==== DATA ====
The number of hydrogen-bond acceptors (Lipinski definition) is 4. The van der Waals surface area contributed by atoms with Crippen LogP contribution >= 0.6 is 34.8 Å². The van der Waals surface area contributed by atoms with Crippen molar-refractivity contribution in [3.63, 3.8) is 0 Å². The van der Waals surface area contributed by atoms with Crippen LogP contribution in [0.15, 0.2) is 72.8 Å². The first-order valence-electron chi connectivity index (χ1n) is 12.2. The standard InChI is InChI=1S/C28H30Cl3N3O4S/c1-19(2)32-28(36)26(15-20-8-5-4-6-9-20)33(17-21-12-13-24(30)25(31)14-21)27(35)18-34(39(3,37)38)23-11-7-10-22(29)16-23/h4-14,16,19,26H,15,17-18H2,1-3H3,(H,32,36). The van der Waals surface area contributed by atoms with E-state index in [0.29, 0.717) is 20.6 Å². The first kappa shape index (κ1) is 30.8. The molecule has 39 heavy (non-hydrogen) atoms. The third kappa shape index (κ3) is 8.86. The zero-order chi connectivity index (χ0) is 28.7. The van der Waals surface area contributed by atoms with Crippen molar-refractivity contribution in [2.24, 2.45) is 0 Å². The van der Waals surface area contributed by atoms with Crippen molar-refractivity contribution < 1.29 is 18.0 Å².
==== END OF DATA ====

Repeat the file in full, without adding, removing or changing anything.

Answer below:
The number of hydrogen-bond acceptors (Lipinski definition) is 4. The van der Waals surface area contributed by atoms with Crippen LogP contribution >= 0.6 is 34.8 Å². The van der Waals surface area contributed by atoms with Crippen molar-refractivity contribution in [3.63, 3.8) is 0 Å². The van der Waals surface area contributed by atoms with Crippen LogP contribution in [0.15, 0.2) is 72.8 Å². The first-order valence-electron chi connectivity index (χ1n) is 12.2. The standard InChI is InChI=1S/C28H30Cl3N3O4S/c1-19(2)32-28(36)26(15-20-8-5-4-6-9-20)33(17-21-12-13-24(30)25(31)14-21)27(35)18-34(39(3,37)38)23-11-7-10-22(29)16-23/h4-14,16,19,26H,15,17-18H2,1-3H3,(H,32,36). The van der Waals surface area contributed by atoms with E-state index in [0.29, 0.717) is 20.6 Å². The first kappa shape index (κ1) is 30.8. The molecule has 39 heavy (non-hydrogen) atoms. The third kappa shape index (κ3) is 8.86. The zero-order chi connectivity index (χ0) is 28.7. The van der Waals surface area contributed by atoms with Crippen molar-refractivity contribution in [2.24, 2.45) is 0 Å². The van der Waals surface area contributed by atoms with Crippen molar-refractivity contribution < 1.29 is 18.0 Å².